William Spell Jr.Welcome to my photography website where I hope to share with you a love of the pictorial expression of many things. Click “Home” on menu above or site title to view thumbnails of all works.  Though street photography is my favorite genre to work in, I also quite like urban photography along with more abstract works and occasionally landscape and portrait (usually street portraiture) photography.

Street photography excites me. I’m more puzzled than amused by web articles with titles like “Conquering Your Fear of Street Photography”. Going up to strangers and taking their pictures without them knowing it is not, to me, a scary thing. It’s an exciting thing. I suspect that among those who say they fear street photography that it is the excitement that they mistake for fear. After all, I’m about to take a moment, a decisive moment, Henri Cartier-Bresson would say, of a person’s life in time and space and preserve it forever. Hopefully, a delightful or poignant or at the very least memorable moment. And if I’m good enough, and smart enough, and fast enough, and very, very lucky, perhaps even make that moment immortal.

As for urban photography, what can I say, I’m a city boy. Jackson, my current city, isn’t big by any means, but I grew up in Alexandria, Virginia which is a suburb of Washington, DC and the southern gateway to the East Coast Seaboard. Like most older cities, Jackson has seen it’s share of declines and rebounds, often and mysteriously occurring at the same time. Urban decay fascinates me, but so does shiny neon and architectural details from beaux art and postmodern structures. Urban photography strikes me as being something of a handmaiden of street photography. Street photography without the people, as it were. Not that I’m keen on categorization. I hate it as applied to art. No artist in her right mind would categorize her art.  Nor should she. A good street photograph can be minimalist, for example. Or it can be abstract, even surreal. My menu items above are the product of much hand wringing. Like painting, photography has gravitated toward a few very general categories. Still lifes. Landscape. Street and Urban of course. Portraits. That sort of thing. But categorizing something by saying, “this is abstract”, or, “this is minimalist”, or, worse, categorizing something by “movement”, this I disdain and leave to others, although I may more or less strive for a particular effect or a certain look.  I have settled on a few categories in the menu purely for navigational purposes.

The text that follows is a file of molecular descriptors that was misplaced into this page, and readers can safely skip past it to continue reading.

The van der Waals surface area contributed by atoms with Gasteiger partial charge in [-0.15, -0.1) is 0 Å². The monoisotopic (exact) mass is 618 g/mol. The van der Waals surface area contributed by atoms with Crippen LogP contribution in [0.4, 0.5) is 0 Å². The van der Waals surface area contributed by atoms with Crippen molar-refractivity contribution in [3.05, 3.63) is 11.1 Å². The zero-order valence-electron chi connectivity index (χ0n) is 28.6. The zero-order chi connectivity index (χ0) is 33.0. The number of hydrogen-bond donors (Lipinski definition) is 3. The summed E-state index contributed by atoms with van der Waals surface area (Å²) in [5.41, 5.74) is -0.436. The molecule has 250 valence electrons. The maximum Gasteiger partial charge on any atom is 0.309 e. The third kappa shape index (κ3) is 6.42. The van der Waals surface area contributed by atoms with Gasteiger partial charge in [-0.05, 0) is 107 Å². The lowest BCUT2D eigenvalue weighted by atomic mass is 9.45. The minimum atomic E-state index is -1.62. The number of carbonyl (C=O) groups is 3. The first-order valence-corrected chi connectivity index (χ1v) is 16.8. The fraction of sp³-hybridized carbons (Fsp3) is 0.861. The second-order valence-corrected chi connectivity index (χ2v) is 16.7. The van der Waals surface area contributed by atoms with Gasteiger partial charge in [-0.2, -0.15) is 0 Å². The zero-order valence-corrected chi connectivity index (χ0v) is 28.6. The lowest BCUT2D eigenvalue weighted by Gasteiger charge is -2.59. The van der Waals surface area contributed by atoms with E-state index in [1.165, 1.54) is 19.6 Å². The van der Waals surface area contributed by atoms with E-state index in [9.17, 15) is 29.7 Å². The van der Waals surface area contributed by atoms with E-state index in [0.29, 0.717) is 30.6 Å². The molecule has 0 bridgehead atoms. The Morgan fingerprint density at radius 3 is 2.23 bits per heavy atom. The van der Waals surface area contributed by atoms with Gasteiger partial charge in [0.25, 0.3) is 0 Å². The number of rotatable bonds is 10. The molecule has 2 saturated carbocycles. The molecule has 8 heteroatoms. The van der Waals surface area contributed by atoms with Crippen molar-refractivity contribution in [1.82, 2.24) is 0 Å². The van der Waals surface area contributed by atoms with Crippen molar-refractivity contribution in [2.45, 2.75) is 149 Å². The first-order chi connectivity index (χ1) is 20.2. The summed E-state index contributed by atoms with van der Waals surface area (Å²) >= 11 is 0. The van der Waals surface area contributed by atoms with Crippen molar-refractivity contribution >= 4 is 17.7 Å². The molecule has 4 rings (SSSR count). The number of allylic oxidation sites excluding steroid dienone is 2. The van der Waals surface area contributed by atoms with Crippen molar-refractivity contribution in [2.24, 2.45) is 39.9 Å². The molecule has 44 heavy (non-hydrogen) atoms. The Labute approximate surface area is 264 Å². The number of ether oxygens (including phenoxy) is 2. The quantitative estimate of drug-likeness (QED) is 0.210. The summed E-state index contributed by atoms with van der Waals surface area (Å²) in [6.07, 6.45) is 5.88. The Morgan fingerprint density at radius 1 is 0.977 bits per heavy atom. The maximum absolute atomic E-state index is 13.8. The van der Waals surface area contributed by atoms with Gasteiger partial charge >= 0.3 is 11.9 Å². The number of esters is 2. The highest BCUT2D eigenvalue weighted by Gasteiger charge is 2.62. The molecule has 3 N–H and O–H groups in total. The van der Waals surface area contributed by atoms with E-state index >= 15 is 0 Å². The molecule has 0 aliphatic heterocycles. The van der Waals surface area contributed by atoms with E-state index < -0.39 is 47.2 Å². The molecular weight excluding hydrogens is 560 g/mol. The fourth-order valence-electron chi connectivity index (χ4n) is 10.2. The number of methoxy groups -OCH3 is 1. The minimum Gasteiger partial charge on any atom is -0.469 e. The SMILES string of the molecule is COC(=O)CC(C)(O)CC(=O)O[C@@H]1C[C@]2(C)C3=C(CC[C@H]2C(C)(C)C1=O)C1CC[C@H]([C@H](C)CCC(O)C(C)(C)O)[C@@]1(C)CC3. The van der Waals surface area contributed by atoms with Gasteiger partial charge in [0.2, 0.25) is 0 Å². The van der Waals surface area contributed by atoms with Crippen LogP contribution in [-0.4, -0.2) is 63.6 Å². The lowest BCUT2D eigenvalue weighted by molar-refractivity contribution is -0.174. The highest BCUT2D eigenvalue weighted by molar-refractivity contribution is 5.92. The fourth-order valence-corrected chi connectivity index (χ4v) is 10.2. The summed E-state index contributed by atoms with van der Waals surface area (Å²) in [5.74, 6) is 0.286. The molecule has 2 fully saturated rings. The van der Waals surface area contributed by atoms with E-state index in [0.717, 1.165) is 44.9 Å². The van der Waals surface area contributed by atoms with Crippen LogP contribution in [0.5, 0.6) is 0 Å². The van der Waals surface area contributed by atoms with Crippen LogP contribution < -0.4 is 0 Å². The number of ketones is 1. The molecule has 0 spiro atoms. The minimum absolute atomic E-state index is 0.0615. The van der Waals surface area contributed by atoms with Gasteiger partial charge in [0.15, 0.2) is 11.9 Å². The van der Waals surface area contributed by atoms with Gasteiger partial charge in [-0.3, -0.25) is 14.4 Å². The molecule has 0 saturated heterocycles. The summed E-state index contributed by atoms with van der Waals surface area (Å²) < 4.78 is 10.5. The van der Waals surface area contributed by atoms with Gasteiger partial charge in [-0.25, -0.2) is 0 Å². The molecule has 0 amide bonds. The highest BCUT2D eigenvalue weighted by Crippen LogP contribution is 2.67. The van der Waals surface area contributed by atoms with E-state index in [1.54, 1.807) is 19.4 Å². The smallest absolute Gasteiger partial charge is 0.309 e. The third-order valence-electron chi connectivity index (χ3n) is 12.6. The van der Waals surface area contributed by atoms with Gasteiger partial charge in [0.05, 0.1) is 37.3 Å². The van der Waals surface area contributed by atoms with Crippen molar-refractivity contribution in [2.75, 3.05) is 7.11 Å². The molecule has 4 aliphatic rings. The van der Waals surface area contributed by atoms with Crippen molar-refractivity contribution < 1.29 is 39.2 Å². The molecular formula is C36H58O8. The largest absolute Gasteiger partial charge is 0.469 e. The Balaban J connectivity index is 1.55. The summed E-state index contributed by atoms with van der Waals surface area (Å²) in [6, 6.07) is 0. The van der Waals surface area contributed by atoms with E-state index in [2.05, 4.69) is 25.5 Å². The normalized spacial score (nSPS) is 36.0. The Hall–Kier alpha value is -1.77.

I wish I were a good enough artist to transcend all that. What would a photograph that is unclassifiable as to category or style even look like? One of two things, I figure, and one is very bad and the other is very good. No middle ground there.

Portrait of the young man as an artistMy training in photography is autodidactic. I say this knowing that to pronounce something “didactic” is to level an almost dismissive criticism of a work as strained or forced. What I mean is that I’m self-taught. I’m pretty much self taught in everything, except for English and literature and history, which I formally studied at a small college in my native Mississippi that you’ve probably never heard of. My formal training and former profession is in law. One small exception to a lack of formal art education is the tutelage of Ms. Angel Faulkner who taught me watercolor when I was a child. For a few years I would go to her studio where she would have a page cut out of a magazine of a subject which she would use to teach me painting. As well as the occasional still life she would put together from objects and fruit in her house. Such exotic objets d’art to a small boy. After a while, I had enough watercolor paintings for a show. A hundred people came. I sold a few paintings to a few relatives. I was a professional artist at the age of eight, I figured. But what remained of that has been a lifelong reverence for art, and an aspiration for it.

I have a tremendous regard for professional photographers and for those who have paid their dues in photography and in art. If I achieve something here it will be more by way of luck than by way of my personal abilities. I cannot point to any one famous photographer, or any one well known style or technique as influencing my  own artistic choices. There are simply too many that have so much to offer as inspiration. And it’s the same with contemporary photographers. I do not try to emulate anyone but believe that an artist can emulate everyone in the sense that all artists have something to show and teach in the way of creativity and expression.

Please enjoy these pictures, and if you like them, share them with your friends on your favorite social media. And feel free to leave a comment. I am delighted and honored to have you as a visitor.